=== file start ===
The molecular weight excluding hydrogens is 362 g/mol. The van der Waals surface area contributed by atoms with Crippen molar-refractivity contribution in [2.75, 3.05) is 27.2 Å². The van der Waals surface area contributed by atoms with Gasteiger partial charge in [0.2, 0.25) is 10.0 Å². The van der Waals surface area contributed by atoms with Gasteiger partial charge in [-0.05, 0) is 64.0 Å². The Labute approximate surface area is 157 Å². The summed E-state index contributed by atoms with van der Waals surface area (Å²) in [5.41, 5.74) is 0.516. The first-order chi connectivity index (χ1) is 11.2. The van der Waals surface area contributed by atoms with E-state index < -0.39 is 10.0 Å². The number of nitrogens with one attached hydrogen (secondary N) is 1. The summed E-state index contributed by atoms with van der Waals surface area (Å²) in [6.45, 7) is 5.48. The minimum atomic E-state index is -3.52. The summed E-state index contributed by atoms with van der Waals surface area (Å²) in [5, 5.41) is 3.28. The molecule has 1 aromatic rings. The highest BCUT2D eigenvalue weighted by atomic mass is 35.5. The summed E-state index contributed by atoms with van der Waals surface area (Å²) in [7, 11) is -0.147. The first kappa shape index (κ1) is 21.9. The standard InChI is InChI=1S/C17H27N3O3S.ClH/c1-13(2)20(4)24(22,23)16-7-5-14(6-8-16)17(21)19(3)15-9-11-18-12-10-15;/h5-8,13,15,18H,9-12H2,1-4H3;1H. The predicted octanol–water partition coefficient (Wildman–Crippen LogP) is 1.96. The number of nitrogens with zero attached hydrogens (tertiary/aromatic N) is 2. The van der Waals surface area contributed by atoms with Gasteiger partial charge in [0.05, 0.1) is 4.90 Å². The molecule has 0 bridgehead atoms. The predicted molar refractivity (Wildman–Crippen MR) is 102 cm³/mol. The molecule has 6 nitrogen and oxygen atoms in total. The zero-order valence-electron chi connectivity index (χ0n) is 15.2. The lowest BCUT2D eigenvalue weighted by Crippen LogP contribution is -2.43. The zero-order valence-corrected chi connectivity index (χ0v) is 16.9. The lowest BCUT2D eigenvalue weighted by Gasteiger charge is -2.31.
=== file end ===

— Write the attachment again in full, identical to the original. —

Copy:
The molecular weight excluding hydrogens is 362 g/mol. The van der Waals surface area contributed by atoms with Crippen molar-refractivity contribution in [2.75, 3.05) is 27.2 Å². The van der Waals surface area contributed by atoms with Gasteiger partial charge in [0.2, 0.25) is 10.0 Å². The van der Waals surface area contributed by atoms with Gasteiger partial charge in [-0.05, 0) is 64.0 Å². The Labute approximate surface area is 157 Å². The summed E-state index contributed by atoms with van der Waals surface area (Å²) in [5.41, 5.74) is 0.516. The first-order chi connectivity index (χ1) is 11.2. The van der Waals surface area contributed by atoms with E-state index < -0.39 is 10.0 Å². The number of nitrogens with one attached hydrogen (secondary N) is 1. The summed E-state index contributed by atoms with van der Waals surface area (Å²) in [6.45, 7) is 5.48. The minimum atomic E-state index is -3.52. The summed E-state index contributed by atoms with van der Waals surface area (Å²) in [5, 5.41) is 3.28. The molecule has 1 aromatic rings. The highest BCUT2D eigenvalue weighted by atomic mass is 35.5. The summed E-state index contributed by atoms with van der Waals surface area (Å²) in [7, 11) is -0.147. The first kappa shape index (κ1) is 21.9. The standard InChI is InChI=1S/C17H27N3O3S.ClH/c1-13(2)20(4)24(22,23)16-7-5-14(6-8-16)17(21)19(3)15-9-11-18-12-10-15;/h5-8,13,15,18H,9-12H2,1-4H3;1H. The predicted octanol–water partition coefficient (Wildman–Crippen LogP) is 1.96. The number of nitrogens with zero attached hydrogens (tertiary/aromatic N) is 2. The van der Waals surface area contributed by atoms with Gasteiger partial charge in [0.05, 0.1) is 4.90 Å². The molecule has 0 bridgehead atoms. The predicted molar refractivity (Wildman–Crippen MR) is 102 cm³/mol. The molecule has 6 nitrogen and oxygen atoms in total. The zero-order valence-electron chi connectivity index (χ0n) is 15.2. The lowest BCUT2D eigenvalue weighted by Crippen LogP contribution is -2.43. The zero-order valence-corrected chi connectivity index (χ0v) is 16.9. The lowest BCUT2D eigenvalue weighted by Gasteiger charge is -2.31.